J.M. Barrie

There are so many different components behind the makings of a brilliant book, plot and characterization being two key factors
Image: "April Wakes" illustration by M.T. Ross, 1914, from A Year with the Fairies by Anna M. Scott. Public domain via Wikimedia
Based on the popularity of the story, plays, and film adaptions, Peter Pan by J.M. Barrie is one of those classics. In Wendy Darling (SparkPress, October 2015), Colleen Oakes explores Wendy's experience in Neverland, unfolding this classic tale in a marvelous new direction.
Jason Fuchs has enjoyed a long career in the film and television industry on the acting side of things. But what is even more interesting is his journey as a screenwriter.We spoke with Jason on the eve of the upcoming release (October 9th, 2015) of his live-action feature debut, Pan.
If Finding Neverland isn't a brilliant musical, it's still an entertaining one, using all sorts of stage legerdemain to entrance an audience looking for good old-fashioned Broadway magic.
As one of Broadway's most anticipated musicals of the 2014-2015 season, Finding Neverland doesn't disappoint.
Lost boys: Looked more like dudes from West Side Story. Imagine for a second a few finger snapping steps in homage to that.
Pirate-mania is all the rage these days. Luckily for us, there is a virtual treasure trove of pirate books. Here are some classic tales of piracy to keep your ship afloat.
Friendships can be tricky, especially when people are as seemingly different as J.M. Barrie, author of Peter Pan, and R. F. Scott, the Antarctic explorer. They are the subject of The Mythmakers.
So alter the mice -- let's help cure disease -- but let's also take the opportunity to stop for a moment and reflect on what a memory is and isn't, and how we'd like to remember and be remembered.
The most common question I'm asked about my art is, "Where do you get your ideas?" I love the written word and quotations inspire me. When I read or hear something that strikes a chord, images begin to form in my brain.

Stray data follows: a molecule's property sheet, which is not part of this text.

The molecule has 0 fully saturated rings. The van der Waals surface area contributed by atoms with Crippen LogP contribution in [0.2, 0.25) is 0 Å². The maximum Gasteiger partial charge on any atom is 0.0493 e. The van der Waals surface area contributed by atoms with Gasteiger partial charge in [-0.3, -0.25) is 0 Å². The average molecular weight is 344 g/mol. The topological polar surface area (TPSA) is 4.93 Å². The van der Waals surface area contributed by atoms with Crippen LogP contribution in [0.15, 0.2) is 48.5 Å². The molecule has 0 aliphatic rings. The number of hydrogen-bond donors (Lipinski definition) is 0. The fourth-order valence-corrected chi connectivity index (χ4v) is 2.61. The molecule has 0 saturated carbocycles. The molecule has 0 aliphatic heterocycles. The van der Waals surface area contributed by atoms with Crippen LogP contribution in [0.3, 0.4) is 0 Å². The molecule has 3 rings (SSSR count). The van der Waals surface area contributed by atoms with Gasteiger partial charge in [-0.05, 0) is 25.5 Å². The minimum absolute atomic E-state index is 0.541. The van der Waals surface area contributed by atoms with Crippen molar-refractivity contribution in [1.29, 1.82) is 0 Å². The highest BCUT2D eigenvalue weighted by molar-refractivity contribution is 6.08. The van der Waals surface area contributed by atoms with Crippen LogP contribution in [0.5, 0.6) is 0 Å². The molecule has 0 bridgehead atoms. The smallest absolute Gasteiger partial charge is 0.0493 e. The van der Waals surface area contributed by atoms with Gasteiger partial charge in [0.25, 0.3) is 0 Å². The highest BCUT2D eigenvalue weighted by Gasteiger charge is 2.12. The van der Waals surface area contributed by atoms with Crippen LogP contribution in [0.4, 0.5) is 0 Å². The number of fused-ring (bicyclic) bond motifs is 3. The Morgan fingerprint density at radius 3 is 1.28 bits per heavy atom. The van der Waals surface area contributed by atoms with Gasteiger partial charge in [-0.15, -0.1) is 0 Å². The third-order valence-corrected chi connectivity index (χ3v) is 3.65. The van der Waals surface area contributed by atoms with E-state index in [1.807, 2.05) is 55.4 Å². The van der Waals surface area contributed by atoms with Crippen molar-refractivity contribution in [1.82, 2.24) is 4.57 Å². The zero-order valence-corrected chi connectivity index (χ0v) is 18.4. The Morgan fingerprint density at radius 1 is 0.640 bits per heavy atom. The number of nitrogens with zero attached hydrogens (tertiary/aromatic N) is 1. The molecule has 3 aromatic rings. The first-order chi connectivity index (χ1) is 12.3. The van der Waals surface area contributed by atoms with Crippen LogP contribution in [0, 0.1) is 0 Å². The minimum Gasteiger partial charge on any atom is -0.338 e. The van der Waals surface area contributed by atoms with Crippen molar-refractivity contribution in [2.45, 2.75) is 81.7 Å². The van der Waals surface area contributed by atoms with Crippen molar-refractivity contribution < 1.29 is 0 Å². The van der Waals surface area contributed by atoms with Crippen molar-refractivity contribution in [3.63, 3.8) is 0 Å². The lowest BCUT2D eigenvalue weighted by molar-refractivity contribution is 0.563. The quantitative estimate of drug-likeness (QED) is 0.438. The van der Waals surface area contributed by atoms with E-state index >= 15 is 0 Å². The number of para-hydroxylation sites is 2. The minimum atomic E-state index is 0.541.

Imagine you're vacationing in a seaside hotel in Cornwall and casually pick up a dusty volume of plays in the library. That's the feeling of This Side of Neverland, now at the Pearl Theater.
If you know one thing about a man named J. M. Barrie, you most likely know that he is responsible for a story named after its most famous character: Peter Pan, or The Boy Who Wouldn't Grow Up.
When I see you walk the streets of New York, it makes me cry. You look like you fit right in and that you are your own, independent person. It's as if you were never a baby who fell asleep in my arms. You look like you just showed up one day, fully-formed. It's amazing and incomprehensible.
As an adult, Peter Pan began to take on new and greater meanings -- and take it from a Wendy, there are a lot of life lesson you can squeeze out of those tights.
Cathy Rigby is Peter Pan. At 60, she flies across the stage with as much zeal as she did when she first played the role 39 years ago in a 1974 theatre-in-the-round production.
And when it comes to words that command attention, nothing can beat those that are phrased according to the figure of speech known as dehortatio, which Willard R. Espy once crisply defined as "dissuasive advice given with authority."
Peter Pan and his band of Lost Boys never fail to spark curiosity, among adults as much as children. Now, an Off-Broadway production has brought Peter back to life in an entirely unique way.
Peter Pan author JM Barrie, a cricketing fanatic, gathered the most famous writers of his day to play on his amateur team